This can happen if the client receives a large inheritance or sells a large asset in the future. So, you need to ask a lot of questions about what the client has on the horizon, then do the math.
“If people are under 50, it’s one thing, because there’s less certainty,” Roy said. “But, once people are over 50, it can be inferred that they are better off at tax-free savings types of investments than RSPs.”
You also need to consider estate planning because clients can designate their spouse as a beneficiary of the RRSP or TSFA, but they can only name their children as beneficiaries of the TSFA, so those assets You can make the transition without any tax effect. RRSP can only be passed on to children if they are minors or dependent children.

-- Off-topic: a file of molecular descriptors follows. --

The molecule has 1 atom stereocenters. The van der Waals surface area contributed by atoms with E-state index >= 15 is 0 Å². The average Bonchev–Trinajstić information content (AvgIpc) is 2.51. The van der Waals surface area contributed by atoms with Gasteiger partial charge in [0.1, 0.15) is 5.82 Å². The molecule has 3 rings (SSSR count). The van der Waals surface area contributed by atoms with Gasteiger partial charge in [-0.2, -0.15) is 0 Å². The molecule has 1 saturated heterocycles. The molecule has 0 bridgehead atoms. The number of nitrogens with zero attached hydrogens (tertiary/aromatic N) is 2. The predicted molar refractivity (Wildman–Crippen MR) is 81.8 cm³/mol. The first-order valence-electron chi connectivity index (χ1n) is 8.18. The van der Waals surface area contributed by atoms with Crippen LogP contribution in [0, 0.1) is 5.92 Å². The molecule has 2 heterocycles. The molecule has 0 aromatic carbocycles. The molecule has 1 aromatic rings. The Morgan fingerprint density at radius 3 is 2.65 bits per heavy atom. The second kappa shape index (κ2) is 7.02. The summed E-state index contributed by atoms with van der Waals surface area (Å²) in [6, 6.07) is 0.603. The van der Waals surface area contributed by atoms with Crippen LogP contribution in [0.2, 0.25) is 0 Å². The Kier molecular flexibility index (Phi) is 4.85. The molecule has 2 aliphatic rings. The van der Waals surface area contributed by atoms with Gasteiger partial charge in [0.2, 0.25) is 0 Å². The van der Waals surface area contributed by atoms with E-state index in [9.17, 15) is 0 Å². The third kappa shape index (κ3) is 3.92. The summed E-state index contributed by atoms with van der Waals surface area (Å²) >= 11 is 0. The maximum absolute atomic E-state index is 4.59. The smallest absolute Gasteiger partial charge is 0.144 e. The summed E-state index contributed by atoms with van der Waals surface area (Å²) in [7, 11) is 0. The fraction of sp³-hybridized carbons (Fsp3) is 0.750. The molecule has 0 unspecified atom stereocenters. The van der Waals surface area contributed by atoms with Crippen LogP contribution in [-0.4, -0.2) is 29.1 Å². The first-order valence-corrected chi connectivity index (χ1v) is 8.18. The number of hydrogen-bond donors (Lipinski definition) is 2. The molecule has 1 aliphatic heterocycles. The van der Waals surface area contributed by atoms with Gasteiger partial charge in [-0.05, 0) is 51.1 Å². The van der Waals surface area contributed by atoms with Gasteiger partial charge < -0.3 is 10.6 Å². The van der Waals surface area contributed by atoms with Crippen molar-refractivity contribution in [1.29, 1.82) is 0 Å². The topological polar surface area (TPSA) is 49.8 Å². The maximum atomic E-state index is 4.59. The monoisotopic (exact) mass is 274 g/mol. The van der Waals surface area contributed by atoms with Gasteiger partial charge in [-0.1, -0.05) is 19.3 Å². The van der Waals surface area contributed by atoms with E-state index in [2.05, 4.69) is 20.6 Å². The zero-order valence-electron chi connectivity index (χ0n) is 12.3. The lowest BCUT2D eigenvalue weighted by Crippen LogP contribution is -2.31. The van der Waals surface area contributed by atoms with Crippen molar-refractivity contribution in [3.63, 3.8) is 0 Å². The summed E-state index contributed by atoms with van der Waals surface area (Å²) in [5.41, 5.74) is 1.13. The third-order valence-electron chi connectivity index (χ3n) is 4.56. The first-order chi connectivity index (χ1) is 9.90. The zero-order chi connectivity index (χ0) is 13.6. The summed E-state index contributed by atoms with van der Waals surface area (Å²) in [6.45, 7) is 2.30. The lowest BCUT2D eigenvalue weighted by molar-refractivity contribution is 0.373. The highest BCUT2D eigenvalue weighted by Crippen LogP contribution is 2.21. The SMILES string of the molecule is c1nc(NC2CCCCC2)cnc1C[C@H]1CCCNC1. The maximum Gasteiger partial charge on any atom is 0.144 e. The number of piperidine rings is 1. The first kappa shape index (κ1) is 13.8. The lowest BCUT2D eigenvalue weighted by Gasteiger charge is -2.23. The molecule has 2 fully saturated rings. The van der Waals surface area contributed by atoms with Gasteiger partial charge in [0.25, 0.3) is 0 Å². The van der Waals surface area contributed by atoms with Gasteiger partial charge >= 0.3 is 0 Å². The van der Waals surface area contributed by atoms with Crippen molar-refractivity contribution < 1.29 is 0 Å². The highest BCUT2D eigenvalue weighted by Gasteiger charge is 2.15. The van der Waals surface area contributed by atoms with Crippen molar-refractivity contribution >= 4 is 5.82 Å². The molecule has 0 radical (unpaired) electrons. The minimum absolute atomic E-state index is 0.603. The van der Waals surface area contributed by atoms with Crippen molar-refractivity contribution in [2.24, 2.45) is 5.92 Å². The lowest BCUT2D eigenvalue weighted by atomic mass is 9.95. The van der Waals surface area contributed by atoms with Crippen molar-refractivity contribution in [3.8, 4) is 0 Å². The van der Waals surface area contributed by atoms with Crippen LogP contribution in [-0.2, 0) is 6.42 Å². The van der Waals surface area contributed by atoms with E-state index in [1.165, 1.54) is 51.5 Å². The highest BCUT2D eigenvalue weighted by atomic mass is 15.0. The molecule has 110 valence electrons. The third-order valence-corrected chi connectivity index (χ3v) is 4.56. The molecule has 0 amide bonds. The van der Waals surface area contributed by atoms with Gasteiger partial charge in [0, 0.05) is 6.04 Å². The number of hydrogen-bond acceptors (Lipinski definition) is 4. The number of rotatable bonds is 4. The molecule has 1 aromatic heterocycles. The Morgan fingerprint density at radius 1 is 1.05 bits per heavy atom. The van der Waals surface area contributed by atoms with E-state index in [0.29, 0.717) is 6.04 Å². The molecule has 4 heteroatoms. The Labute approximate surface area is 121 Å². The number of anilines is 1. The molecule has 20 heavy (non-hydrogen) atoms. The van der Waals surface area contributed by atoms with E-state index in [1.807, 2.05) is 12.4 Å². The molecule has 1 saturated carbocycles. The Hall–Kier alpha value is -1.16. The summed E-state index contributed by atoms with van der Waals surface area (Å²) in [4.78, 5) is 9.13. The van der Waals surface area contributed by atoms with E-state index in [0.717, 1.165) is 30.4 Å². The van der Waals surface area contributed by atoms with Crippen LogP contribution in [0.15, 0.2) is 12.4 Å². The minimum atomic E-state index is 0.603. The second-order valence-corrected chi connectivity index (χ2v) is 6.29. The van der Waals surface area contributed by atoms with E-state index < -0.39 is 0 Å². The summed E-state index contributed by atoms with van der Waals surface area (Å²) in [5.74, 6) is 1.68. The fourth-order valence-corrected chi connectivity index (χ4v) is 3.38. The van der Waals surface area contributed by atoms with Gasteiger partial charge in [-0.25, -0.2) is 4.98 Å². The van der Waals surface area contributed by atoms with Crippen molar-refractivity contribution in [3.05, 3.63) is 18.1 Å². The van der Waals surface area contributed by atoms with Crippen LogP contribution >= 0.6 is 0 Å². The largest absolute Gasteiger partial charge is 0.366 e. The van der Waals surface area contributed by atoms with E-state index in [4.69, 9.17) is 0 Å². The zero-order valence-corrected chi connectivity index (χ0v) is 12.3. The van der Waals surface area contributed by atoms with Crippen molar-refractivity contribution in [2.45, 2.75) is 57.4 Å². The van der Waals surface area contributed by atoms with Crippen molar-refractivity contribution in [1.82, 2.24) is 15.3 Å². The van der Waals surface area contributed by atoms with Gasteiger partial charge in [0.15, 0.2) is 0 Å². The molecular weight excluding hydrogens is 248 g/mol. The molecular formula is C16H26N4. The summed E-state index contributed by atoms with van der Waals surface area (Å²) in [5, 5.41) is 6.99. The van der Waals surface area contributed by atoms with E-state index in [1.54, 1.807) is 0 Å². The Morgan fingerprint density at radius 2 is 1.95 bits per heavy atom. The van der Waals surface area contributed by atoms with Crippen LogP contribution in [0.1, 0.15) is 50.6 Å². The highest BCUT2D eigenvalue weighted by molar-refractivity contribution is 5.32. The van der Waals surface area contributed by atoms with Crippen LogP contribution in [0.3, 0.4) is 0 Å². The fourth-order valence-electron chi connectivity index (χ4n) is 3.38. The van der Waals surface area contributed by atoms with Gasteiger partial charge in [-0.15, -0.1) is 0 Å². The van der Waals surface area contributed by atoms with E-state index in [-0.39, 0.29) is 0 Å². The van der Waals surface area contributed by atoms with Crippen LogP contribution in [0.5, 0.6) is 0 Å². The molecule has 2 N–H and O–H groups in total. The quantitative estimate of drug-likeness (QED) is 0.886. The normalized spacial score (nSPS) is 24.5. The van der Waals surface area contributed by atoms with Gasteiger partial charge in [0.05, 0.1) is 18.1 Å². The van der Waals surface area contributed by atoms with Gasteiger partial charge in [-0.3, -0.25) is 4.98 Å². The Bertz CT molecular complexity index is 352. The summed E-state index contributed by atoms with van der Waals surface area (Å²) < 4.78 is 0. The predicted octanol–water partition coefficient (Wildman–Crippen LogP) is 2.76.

You should also ensure that customers do not use RRSPs as short-term savings accounts and make early withdrawals.
“Some people see their retirement accounts as accessible money, but it makes little sense to put the money in RSP and withdraw it after a year,” Roy said. “Think about the times when your customers need accessible cash and make sure they are keeping a source of it in case they need the money.”